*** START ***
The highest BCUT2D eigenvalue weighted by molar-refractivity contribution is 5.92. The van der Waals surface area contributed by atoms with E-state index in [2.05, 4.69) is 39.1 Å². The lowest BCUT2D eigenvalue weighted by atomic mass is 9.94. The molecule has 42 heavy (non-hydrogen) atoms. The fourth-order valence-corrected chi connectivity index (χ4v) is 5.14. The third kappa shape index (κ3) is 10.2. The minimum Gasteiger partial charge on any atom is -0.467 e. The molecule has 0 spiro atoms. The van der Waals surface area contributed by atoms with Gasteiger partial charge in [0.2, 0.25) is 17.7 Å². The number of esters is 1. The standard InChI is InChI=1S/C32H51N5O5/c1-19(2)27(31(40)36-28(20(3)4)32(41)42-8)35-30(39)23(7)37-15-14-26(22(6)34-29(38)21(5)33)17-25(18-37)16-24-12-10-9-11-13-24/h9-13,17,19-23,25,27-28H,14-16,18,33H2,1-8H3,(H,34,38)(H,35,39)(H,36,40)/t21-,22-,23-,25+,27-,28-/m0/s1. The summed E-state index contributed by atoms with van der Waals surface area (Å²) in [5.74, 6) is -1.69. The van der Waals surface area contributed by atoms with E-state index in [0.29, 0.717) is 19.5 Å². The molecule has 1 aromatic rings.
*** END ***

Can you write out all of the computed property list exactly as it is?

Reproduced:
The highest BCUT2D eigenvalue weighted by molar-refractivity contribution is 5.92. The van der Waals surface area contributed by atoms with E-state index in [2.05, 4.69) is 39.1 Å². The lowest BCUT2D eigenvalue weighted by atomic mass is 9.94. The molecule has 42 heavy (non-hydrogen) atoms. The fourth-order valence-corrected chi connectivity index (χ4v) is 5.14. The third kappa shape index (κ3) is 10.2. The minimum Gasteiger partial charge on any atom is -0.467 e. The molecule has 0 spiro atoms. The van der Waals surface area contributed by atoms with Gasteiger partial charge in [0.2, 0.25) is 17.7 Å². The number of esters is 1. The standard InChI is InChI=1S/C32H51N5O5/c1-19(2)27(31(40)36-28(20(3)4)32(41)42-8)35-30(39)23(7)37-15-14-26(22(6)34-29(38)21(5)33)17-25(18-37)16-24-12-10-9-11-13-24/h9-13,17,19-23,25,27-28H,14-16,18,33H2,1-8H3,(H,34,38)(H,35,39)(H,36,40)/t21-,22-,23-,25+,27-,28-/m0/s1. The summed E-state index contributed by atoms with van der Waals surface area (Å²) in [5.74, 6) is -1.69. The van der Waals surface area contributed by atoms with E-state index in [0.29, 0.717) is 19.5 Å². The molecule has 1 aromatic rings.